There was no way that COP26 was going to please everyone. That simply wasn’t a possibility when we are currently on track to miss that oh-so-important 1.5 degree increase, regardless of what intervention methods we put in place. Environmental groups are furious (as they loudly and creatively demonstrated throughout the conference’s duration) and even the Conference’s president was in tears as he apologised for the last minute changes.
So, what has come out of the twenty sixth Conference of Parties?
In the months leading up to Glasgow’s COP26, the world continued to be hit by the consequences of our current 1.1C global warming – floods, wildfires, storms and heatwaves dominated the news and environmental conversations. Coming on the back of the COVID-19 pandemic, the logistical and implications made an already fraught conversation more so.
You win some, you lose some
The world leaders wrapped things up more than a day later than planned, after discussions and debates hit multiple obstacles, and came up with what some are calling, the “least worst” outcome. The last-minute changes, which environmental groups are saying eviscerates measures to reducing coal, were apologised for by a tearful Alok Sharma, Conference President.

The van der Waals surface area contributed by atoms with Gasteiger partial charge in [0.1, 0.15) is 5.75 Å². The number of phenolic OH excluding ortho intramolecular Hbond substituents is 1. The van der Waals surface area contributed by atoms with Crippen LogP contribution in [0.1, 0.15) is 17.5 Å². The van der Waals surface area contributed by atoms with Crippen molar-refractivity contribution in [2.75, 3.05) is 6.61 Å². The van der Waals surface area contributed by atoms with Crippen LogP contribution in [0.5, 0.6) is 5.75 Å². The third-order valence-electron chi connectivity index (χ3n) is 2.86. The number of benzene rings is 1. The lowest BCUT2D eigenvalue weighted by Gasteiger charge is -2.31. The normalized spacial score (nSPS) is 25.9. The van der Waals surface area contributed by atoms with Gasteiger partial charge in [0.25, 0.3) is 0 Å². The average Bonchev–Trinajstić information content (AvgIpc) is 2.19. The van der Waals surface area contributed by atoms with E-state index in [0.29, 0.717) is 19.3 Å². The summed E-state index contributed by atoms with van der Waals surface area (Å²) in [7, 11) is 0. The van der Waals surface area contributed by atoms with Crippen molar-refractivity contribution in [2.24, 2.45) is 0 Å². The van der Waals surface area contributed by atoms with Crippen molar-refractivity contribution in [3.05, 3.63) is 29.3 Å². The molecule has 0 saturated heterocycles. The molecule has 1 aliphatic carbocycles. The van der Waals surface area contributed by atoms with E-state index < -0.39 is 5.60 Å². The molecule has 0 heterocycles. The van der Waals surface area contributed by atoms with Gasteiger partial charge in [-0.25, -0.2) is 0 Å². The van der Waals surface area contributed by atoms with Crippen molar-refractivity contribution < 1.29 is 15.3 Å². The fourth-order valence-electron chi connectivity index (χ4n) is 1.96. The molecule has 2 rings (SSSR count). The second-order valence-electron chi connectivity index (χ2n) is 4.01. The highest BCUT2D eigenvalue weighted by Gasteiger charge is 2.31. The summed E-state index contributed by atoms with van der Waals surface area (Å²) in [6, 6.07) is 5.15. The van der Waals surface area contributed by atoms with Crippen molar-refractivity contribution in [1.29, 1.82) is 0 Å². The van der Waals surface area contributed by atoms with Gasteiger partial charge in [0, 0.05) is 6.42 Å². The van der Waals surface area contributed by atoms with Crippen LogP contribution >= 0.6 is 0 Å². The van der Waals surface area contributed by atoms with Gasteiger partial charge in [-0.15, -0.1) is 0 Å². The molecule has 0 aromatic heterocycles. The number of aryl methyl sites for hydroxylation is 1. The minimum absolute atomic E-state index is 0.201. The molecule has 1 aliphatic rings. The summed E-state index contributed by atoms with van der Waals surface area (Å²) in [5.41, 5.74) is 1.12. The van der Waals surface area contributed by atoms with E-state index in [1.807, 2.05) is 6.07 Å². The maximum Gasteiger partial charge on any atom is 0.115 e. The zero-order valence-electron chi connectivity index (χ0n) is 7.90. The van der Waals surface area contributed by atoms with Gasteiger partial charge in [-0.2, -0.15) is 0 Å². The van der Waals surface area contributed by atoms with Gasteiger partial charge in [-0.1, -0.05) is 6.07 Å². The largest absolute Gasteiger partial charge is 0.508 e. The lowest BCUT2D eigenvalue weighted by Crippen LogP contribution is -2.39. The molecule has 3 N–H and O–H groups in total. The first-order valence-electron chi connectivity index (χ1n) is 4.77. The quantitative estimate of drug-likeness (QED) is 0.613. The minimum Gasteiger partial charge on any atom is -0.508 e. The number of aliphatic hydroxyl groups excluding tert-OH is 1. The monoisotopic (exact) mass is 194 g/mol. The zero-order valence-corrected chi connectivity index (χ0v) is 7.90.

There were some positives, and it is important to look at those rather than get lost in the worryingly Coming out of the conference, we still have the unified goal of remaining under 1.5C (remember, small victories are still worth claiming), and even though there it’s looking like it will be slower than originally hoped for, the debate on how to phase down and ultimately end subsidies and support for coal and the production of other fossil fuel. At least this is an issue that’s being named now and that, too, is a good thing.
Is Greta right? Did those two COP26 weeks have us listening to politicians bent on delivering rousing, heroic statements written to bolster their country’s PR when in fact, what when all we were really hearing was, “Blah, blah, blah”?